Nearest MRT: Bugis / Lavender
A stone’s throw from Kampong Glam, the National Design Centre champions smart and tasteful design from Singapore and around the world. This gallery is also home to shops like Kapok, which carry apparel and accessories by emerging local and international designers. The Farm Store, which was the first store to retail quirky trinkets themed on Singaporean identity, is also situated within the National Design Centre. In The Farm Store, your guests can choose from a variety of whimsical everyday items created by different designers, like heritage snacks in huggable plushie form and tote bags inscribed with colloquial expressions. Carrie K. has a store here too. Its namesake founder Carolyn Kan left the corporate world and took on an apprenticeship with a silversmith in Florence, Italy more than a decade ago. She founded Carrie K. in 2009 and her off-kilter jewellery has been warmly received around the world. Her innovative designs have been worn by celebrities like Hong Kong actress Angelababy and tennis star Caroline Wozniacki. Carrie K. also accepts bespoke orders.
Address: 111 Middle Road
Nearest MRT: Bencoolen / Bugis
Your guests can visit historic places of worship like the Buddha Tooth Relic Temple and Museum (288 South Bridge Road), Sri Mariamman Temple (244 South Bridge Road) and Masjid Jamae (218 South Bridge Road), located side by side in Chinatown. Visitors can pick up souvenirs themed on Singapore and local Chinese culture from shops like Isle, Giftmaster and The Gift Shop, located along Pagoda Street. The sweet barbecue scent that fills the air is that of bak kwa (barbecued meat slices), which can be bought from famous local brands like Fragrance (61 Pagoda Street) and Bee Cheng Hiang (69 Pagoda Street). Invite your guests to step into Feng Shui Specialist (59 Pagoda Street), which sells home accessories themed on feng shui (Chinese geomancy) and into Chin Hing Emporium (55 Pagoda Street) to discover a wide array of traditional and festive garments. Spoil your clients in the award-winning restaurants along Keong Siak Road and bring them for tipple in lively hangouts along Ann Siang Road and Club Street. Photography enthusiasts will love the open-air roof of People’s Park Complex, which offers many beautiful vistas.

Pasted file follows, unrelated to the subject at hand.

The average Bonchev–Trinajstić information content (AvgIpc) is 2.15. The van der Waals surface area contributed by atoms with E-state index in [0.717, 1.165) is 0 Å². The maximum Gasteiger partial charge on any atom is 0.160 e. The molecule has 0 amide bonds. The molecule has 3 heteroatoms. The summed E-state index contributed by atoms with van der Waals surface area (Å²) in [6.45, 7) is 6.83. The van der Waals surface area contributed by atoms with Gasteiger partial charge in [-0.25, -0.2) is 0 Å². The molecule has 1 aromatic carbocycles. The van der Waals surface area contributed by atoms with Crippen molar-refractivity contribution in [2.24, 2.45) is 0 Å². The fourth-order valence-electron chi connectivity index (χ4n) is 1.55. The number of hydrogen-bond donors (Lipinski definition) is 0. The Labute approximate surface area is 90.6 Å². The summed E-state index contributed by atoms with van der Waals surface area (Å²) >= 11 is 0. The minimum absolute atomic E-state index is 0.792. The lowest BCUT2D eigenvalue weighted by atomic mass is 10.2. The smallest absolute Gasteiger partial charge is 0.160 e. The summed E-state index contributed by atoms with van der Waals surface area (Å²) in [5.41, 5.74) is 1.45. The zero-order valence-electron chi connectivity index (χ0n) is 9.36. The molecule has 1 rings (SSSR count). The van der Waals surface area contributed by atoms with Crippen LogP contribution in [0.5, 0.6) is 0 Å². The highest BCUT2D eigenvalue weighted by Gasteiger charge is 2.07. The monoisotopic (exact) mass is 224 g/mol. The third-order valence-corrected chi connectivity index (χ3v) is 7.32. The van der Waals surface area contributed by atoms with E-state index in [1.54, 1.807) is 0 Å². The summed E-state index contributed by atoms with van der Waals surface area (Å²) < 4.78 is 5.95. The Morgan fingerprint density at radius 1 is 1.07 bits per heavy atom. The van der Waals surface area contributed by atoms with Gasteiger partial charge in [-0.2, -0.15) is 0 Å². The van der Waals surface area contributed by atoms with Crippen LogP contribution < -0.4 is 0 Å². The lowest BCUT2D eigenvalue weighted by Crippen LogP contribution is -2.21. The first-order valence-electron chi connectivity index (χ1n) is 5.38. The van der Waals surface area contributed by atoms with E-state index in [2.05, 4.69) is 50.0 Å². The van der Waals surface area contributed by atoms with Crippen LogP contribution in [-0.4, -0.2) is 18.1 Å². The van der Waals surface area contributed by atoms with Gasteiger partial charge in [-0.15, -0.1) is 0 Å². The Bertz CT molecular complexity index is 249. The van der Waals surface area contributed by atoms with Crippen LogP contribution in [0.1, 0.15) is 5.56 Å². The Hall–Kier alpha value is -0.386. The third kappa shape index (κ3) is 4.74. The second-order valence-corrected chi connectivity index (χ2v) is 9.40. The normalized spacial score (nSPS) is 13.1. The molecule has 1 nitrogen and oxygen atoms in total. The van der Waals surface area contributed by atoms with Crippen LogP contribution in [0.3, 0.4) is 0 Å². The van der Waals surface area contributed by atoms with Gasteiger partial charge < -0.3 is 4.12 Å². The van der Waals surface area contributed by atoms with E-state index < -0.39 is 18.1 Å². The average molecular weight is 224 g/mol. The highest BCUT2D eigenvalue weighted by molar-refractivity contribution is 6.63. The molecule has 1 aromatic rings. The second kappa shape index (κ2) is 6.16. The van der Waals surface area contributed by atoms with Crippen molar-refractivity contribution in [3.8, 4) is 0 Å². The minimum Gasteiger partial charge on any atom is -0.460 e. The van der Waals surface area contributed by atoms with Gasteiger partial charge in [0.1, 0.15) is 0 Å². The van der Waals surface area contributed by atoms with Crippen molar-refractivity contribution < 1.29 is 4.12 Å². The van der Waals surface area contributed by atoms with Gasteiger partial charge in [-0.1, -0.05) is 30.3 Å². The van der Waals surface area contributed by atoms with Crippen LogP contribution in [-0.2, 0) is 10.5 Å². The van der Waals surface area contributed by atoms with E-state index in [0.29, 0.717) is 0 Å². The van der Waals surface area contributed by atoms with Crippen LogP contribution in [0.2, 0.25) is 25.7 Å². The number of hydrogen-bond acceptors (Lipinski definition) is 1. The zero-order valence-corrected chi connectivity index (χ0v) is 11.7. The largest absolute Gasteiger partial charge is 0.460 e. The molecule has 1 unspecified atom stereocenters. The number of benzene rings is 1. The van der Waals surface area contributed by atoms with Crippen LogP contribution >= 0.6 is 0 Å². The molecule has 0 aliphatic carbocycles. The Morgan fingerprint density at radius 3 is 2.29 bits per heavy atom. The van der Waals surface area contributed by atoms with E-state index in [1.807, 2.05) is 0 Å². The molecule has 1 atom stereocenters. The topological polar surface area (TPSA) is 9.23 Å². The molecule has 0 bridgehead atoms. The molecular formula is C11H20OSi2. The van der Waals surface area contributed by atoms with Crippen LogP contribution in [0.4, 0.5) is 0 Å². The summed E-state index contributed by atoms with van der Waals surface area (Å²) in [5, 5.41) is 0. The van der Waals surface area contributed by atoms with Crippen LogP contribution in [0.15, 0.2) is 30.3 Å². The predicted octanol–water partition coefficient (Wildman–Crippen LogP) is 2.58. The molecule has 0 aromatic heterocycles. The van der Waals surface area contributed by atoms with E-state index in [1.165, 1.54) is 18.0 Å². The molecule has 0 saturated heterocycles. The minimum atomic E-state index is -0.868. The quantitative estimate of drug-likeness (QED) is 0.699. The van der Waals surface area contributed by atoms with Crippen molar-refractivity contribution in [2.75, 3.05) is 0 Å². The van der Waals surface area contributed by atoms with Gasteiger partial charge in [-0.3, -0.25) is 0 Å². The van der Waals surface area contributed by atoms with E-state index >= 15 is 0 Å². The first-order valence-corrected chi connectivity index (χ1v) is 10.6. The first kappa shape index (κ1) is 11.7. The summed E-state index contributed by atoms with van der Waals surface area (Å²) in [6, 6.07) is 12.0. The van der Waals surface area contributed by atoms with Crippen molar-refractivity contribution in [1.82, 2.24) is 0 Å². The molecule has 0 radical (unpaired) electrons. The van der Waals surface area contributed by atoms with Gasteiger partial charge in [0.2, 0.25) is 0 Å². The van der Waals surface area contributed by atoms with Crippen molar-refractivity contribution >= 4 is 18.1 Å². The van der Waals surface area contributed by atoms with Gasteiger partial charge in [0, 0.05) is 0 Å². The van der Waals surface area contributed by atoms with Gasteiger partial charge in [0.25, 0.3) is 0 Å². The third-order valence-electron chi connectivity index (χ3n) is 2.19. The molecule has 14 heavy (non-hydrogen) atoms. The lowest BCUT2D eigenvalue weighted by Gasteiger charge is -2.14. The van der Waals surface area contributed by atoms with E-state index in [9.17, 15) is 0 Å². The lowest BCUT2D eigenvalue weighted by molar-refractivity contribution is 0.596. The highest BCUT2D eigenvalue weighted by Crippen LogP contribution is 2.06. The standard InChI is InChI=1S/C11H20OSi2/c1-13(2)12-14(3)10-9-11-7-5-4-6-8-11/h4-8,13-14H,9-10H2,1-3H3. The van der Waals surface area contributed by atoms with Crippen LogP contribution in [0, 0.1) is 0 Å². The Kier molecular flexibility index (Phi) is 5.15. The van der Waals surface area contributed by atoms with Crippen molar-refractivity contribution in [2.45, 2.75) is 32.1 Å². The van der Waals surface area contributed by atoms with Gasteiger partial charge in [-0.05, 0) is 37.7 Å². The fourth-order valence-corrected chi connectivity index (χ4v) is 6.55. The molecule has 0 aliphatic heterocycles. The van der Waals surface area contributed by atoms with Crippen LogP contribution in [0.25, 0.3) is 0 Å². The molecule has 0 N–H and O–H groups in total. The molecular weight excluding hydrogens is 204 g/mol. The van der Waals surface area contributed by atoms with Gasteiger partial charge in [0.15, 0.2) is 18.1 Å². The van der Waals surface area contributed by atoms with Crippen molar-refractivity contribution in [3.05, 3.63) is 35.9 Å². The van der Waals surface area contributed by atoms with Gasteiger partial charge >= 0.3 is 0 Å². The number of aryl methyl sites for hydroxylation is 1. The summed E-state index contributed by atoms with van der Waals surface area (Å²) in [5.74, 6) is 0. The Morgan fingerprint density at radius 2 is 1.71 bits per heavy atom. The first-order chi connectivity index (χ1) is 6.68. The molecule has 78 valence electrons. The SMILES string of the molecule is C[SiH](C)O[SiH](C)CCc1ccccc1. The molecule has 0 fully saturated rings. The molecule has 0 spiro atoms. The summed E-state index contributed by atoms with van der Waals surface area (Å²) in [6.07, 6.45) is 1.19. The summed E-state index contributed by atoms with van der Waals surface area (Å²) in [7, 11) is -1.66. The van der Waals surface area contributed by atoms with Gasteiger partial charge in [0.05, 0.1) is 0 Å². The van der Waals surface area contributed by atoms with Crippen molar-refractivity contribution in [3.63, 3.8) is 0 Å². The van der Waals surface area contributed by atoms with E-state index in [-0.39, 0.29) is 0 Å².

The Chinatown Heritage Centre (48 Pagoda Street) not only offers tourist information, but also multimedia tours of Chinatown through the years, and free walking tours of the neighbourhood. You can sign your clients up for tea workshops with Tea Chapter or Teahouse by Yixing Xuan, which will unveil to them the history and technique of traditional tea brewing. Participants can also take away an array of tasty tea-time treats and traditional souvenirs from these tea workshops.
Nearest MRT: Chinatown / Outram Park
The Joo Chiat/Katong neighbourhood takes its name from philanthropist Chew Joo Chiat, while Katong is the name of a species of turtle that has since gone extinct. Today, the meticulously decorated houses of the Peranakans (Straits-born people of Chinese and Malay/Indonesian heritage) can still be admired along these tranquil streets. Bags, books, stationery, magnets and numerous other accessories are themed on the colourful majolica tiles and detailed French reliefs of these houses, which can be purchased from Cat Socrates (448 Joo Chiat Road) and Naiise (I12 Katong, 112 East Coast Road #01-31/32). Take your clients on a stroll through this historic precinct, where long-standing establishments like Teong Theng Rattan Furniture (321 Joo Chiat Road) have been selling everyday items like handmade rattan furniture for decades. At Rumah Bebe (113 East Coast Road), your guests can purchase Peranakan outfits, beaded slippers and intricate accessories, and attend beading and cooking classes. Next door, more antiques and handicrafts can be found in Rumah Kim Choo (111 East Coast Road), which is famous for its kueh chang (a sweet and sticky rice dumpling that envelopes minced meat). A short distance away, Joo Chiat Complex (1 Joo Chiat Road) is where your guests can browse a bevy of traditional Malay clothing, crafts, decorations, fabrics, accessories and other everyday items.
Nearest MRT: Paya Lebar / Eunos